Will the Prime Minister, after today, return to the normal constitutional practice of saying "if" a Bill passes the House rather than "when"?

The Prime Minister

Yes, of course. The Bill will be completely under the control of the House as to its passage and amendment. I am grateful to the right hon. Member for what he said about Sir Edmund who, I think, enjoys the confidence of the House as a whole. Certainly, it will be recognised, I think, that if any Member, in the interests of improving the Bill by amendment, wants to make changes, he would be doing so in the interests of the Bill as a whole and in the working of the institution and that that would be in no sense a reflection on Sir Edmund.

Sir T. Brinton

It seems unfortunate that an announcement of this nature should be made at the moment. Does the Prime Minister agree that this is yet another example of assuming that because the Government have decided to do something it will automatically go through this House? Is this not another slight on the power of this House? Why was it necessary to announce this appointment now?

The Prime Minister

There are abundant precedents for making preparation in advance for particular decisions of Parliament, always subject, of course, to the ultimate authority of Parliament, which can set aside any such proposition and render nugatory any arrangements which have been made, but, in view of what I understand to be general support in the country and by hon. Members that this office is an important one and we want to make it work, I should hope that when the Bill goes through, if it is agreed by the House at that time, we should then be ready to swing into action with the necessary administrative arrangements. As I say, there have been abundant precedents where an organising committee has been appointed ahead of a board in the expectation and hope that a Bill would be legislated by Parliament. This has happened under successive Governments.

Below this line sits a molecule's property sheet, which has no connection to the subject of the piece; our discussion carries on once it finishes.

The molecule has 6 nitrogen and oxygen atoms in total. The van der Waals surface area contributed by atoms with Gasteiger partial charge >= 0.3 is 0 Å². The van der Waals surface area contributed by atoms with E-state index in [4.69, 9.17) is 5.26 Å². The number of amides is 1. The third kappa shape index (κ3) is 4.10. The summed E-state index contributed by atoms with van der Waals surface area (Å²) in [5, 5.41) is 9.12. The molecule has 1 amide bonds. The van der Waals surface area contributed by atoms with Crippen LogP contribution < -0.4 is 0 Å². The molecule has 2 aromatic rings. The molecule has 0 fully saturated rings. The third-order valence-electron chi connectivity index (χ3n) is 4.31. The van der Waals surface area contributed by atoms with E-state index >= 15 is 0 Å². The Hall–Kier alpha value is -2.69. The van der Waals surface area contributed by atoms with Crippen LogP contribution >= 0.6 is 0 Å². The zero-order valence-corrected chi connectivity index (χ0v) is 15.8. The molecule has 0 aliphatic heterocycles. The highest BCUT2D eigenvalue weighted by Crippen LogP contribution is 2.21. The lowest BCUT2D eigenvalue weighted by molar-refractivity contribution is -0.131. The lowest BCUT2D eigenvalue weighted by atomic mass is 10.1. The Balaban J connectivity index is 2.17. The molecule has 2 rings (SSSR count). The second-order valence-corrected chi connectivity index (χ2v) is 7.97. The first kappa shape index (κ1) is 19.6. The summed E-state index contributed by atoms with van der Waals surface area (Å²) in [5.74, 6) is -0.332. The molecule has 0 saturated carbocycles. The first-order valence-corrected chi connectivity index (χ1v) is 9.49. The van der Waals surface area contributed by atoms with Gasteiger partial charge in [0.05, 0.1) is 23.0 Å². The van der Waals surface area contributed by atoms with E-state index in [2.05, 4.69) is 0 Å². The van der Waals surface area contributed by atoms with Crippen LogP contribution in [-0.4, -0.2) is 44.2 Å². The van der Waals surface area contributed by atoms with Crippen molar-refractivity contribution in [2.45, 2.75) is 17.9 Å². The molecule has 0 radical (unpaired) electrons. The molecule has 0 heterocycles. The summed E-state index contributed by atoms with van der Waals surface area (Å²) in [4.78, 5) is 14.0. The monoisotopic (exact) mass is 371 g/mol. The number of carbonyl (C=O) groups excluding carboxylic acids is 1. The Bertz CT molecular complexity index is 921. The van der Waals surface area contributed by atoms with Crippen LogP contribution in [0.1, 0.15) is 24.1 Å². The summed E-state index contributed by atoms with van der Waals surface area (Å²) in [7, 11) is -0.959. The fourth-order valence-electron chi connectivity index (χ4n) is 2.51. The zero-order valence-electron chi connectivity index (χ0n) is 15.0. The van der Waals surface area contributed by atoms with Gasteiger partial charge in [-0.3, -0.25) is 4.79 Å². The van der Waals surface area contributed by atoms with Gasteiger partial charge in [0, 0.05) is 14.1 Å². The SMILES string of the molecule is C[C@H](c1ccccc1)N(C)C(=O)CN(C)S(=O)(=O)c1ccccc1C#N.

Mr. Grimond

Is the Prime Minister aware that, whatever he may say, this is an interference with the freedom of Parliament? He cannot claim—[Interruption.] This is of some importance to hon. Members. He cannot claim that this is a sudden decision, forced on him by a new emergency. This was in his party's programme for 20 months.

Is the right hon. Gentleman also aware that there are widely held divergencies of opinion in the House as to the nature and functions of this office and that according to how the House decides the office should be discharged this must have a bearing on who should discharge it? Will it not put this distinguished gentleman in a most awkward position if the House decides that it does not want the Bill in principle or perhaps amends it and it requires a different type of person to discharge the office?

The Prime Minister

I do not think that it puts the House in any difficulty. There have been many occasions when Bills infinitely more controversial than this have been brought before the House and there has been some planning of the necessary administrative arrangements. Of course, if there are hon. Members who feel that we should not have a Parliamentary Commissioner, but that we should have an ombudsman or anything of that kind, and it should be a judicial office, obviously, if the House so decided, it would mean that we should have to reconsider the arrangements. The appointment, of course, in all these cases is a matter for the Government and the legislation is a matter for the House. I think that we had better see how we get on with the legislation.

Mr. Sharples

While fully appreciating the particular qualification of Sir Edmund Compton for this office, can the Prime Minister say whether there are any precedents for a constitutional appointment of this kind to be made in advance of legislation approved by this House?

The Prime Minister